Jollof rice is one of the most popular dishes in West Africa. There’ve been online debates about which tastes better out of Nigerian jollof and Ghanaian jollof (Nigerian jollof of course!), but this is a discussion for another day. If you are a fan of jollof, but not as much the rice; then this jollof bulgur recipe is for you. It is also a way to add another food to your repertoire.Jump to Recipe
Nigerian Jollof is a celebratory meal in the part of the country that I come from; and no party is complete without the slightly smoky and tantalizing flavours of jollof rice. It is also cooked at home for a treat or when there are guests. The idea behind jollof, which I have simply transferred to bulgur wheat is to steam the grains in a rich tomato and red pepper base sauce with onions and spices, to create an orange colour dish with full-on flavours. This jollof bulgur is just that! It is super-tasty.
Jollof bulgur has the flavours of jollof, but it is quicker to prepare than rice. It is also more nutritious and healthier than jollof prepared with white rice. Bulgur wheat is whole cracked wheat and has not been refined like white rice. It has a higher fibre and essential mineral content; and is also rich in protein. https://eatwellabi.com/spiced-bulgur-porridge/ gives more information about the history and nutritional benefits of bulgur wheat
The first time I prepared jollof bulgur I was unsure how my rice enthusiast family would receive it. I was pleasantly surprised when my kids said they really didn’t notice a difference. Bulgur wheat is good at absorbing flavours; and with the jollof, it is not very different to rice, only the grains are smaller.
How to Cook Jollof Bulgur
I have prepared the jollof sauce in exactly for bulgur the same way as I would if I were cooking rice. The only difference is that bulgur wheat is cooked in a slightly different way to rice. If you are not a big fan of scotch bonnet, you can leave it out of this recipe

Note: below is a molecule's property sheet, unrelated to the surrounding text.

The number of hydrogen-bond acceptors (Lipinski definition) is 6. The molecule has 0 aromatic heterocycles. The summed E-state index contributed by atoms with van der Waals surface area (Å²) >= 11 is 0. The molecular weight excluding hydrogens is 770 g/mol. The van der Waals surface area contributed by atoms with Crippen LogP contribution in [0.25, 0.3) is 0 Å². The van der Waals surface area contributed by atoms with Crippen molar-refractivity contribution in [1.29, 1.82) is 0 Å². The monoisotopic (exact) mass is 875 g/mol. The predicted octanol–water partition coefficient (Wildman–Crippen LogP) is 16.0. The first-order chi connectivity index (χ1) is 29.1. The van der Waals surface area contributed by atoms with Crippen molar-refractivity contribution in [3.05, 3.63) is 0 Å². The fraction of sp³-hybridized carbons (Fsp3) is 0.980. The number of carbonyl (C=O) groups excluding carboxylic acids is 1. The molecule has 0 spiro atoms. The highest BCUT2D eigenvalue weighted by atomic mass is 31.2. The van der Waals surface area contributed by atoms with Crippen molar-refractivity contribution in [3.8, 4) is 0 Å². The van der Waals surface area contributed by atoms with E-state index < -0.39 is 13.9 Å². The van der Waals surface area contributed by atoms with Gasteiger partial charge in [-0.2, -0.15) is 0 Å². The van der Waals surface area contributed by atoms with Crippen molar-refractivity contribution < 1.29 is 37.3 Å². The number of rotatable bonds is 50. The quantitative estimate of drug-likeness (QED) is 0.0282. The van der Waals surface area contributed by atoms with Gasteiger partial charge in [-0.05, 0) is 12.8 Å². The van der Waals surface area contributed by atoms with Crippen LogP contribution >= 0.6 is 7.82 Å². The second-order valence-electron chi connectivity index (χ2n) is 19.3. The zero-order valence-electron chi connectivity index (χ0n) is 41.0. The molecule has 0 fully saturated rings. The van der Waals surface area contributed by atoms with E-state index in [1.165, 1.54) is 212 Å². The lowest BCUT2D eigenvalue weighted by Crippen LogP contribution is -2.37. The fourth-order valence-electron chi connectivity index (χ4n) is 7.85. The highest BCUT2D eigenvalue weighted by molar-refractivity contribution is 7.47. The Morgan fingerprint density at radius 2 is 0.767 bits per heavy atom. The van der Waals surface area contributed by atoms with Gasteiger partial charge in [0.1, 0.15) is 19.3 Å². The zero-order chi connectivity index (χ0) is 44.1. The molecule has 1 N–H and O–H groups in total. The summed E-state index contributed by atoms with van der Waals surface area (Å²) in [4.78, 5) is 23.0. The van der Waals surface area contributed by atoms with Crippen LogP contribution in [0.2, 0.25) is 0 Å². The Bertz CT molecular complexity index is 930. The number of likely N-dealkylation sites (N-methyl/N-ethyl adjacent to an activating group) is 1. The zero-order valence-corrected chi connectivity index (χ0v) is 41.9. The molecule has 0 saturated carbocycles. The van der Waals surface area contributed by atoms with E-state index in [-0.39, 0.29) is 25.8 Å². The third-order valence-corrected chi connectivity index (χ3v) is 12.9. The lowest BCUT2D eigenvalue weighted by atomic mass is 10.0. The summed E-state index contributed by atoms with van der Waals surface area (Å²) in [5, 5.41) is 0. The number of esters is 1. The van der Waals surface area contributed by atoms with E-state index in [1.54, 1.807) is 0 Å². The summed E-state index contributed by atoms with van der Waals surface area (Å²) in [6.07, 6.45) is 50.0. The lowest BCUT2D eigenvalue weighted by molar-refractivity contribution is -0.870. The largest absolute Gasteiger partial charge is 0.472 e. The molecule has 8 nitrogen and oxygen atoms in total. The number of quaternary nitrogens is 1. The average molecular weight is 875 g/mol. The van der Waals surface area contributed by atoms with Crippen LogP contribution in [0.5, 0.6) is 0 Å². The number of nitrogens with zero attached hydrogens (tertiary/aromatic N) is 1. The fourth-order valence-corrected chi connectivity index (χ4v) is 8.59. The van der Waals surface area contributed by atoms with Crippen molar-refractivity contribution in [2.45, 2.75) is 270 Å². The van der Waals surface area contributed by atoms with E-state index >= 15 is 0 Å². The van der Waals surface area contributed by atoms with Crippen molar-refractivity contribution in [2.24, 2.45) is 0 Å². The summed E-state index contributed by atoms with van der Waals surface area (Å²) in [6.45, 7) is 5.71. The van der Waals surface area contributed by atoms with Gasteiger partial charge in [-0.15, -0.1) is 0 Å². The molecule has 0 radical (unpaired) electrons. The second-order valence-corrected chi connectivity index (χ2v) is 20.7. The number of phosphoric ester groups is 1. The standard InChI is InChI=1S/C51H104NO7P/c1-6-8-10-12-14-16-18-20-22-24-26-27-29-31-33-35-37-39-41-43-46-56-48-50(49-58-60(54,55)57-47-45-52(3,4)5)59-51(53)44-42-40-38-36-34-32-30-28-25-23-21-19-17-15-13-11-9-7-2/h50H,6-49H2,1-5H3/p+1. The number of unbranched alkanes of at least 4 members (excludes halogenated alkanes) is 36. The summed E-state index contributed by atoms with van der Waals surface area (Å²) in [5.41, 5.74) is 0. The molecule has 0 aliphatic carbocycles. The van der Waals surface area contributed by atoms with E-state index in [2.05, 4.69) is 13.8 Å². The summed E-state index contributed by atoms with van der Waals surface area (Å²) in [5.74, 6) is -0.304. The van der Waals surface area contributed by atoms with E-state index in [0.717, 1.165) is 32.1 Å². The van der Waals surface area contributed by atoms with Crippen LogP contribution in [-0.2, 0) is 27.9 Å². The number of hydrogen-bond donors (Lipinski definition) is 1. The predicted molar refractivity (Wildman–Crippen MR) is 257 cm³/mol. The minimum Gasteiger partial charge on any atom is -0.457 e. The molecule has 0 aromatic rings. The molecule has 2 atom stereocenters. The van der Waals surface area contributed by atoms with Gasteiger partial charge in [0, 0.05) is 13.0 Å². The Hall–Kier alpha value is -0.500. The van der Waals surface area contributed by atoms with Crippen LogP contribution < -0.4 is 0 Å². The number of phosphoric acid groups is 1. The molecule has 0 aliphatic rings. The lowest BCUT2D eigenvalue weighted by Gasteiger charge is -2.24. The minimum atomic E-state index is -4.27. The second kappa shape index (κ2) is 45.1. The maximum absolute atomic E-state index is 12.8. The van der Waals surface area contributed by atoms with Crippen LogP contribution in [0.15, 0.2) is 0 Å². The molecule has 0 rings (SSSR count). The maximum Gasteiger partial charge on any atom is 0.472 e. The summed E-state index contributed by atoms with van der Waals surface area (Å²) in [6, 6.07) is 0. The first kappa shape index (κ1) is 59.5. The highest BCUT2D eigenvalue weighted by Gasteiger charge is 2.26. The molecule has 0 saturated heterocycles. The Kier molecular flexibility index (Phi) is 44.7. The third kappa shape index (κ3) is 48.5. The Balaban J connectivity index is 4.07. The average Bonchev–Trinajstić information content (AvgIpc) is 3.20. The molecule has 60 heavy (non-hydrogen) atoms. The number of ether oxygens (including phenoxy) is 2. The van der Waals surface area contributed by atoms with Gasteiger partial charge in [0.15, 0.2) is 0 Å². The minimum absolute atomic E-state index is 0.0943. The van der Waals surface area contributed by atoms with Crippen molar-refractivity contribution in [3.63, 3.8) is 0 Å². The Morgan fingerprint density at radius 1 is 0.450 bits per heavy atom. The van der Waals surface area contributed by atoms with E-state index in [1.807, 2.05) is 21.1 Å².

I didn’t add any stock cube to this recipe, as I find that the combination of the ingredients with spices and herbs were enough to give the familiar flavours of the dish. A little bit of smoked paprika gave it the much craved “party jollof” taste.
- 1 Red bell pepper
- 11/2 cups Chopped onions
- 1/2 Chopped tomatoes
- 1 Scotch bonnet small
- 2 tablespoons Oil
- 1 teaspoon Mild curry powder
- 1 teaspoon Smoked paprika
- 1 teaspoon Thyme
- 2 Leaves Bay leaves
- 2 tablespoons Tomato paste
- 3 cups Stock
- 1 cup Bulgur wheat
- Salt to taste
- Runner beans a handful, chopped
- Blend the bell pepper, tomatoes, scotch bonnet and 1 cup of onion.
- Heat the oil in a pot.
- Fry the remaining half cup of onion in the oil until translucent.
- Add curry powder, smoked paprika and thyme.
- Stir for around 30 secs, then pour in the blended mixture and the bay leaves.
- Add the tomato paste and stir the content of the pot with a wooden spoon thoroughly.
- Cover the pot and allow the sauce to simmer. The jollof flavour will develop. This should take about 20 mins.
- Pour two cups of stock into the pot, mix the content of the pot and allow the liquid to boil.
- Add bulgur wheat with some salt to taste.
- Reduce the heat, cover the pan and allow the bulgur wheat to steam until the liquid is absorbed.
- Check the pot frequently and add more stock if needed.
- When the grains are tender, remove the pan from the heat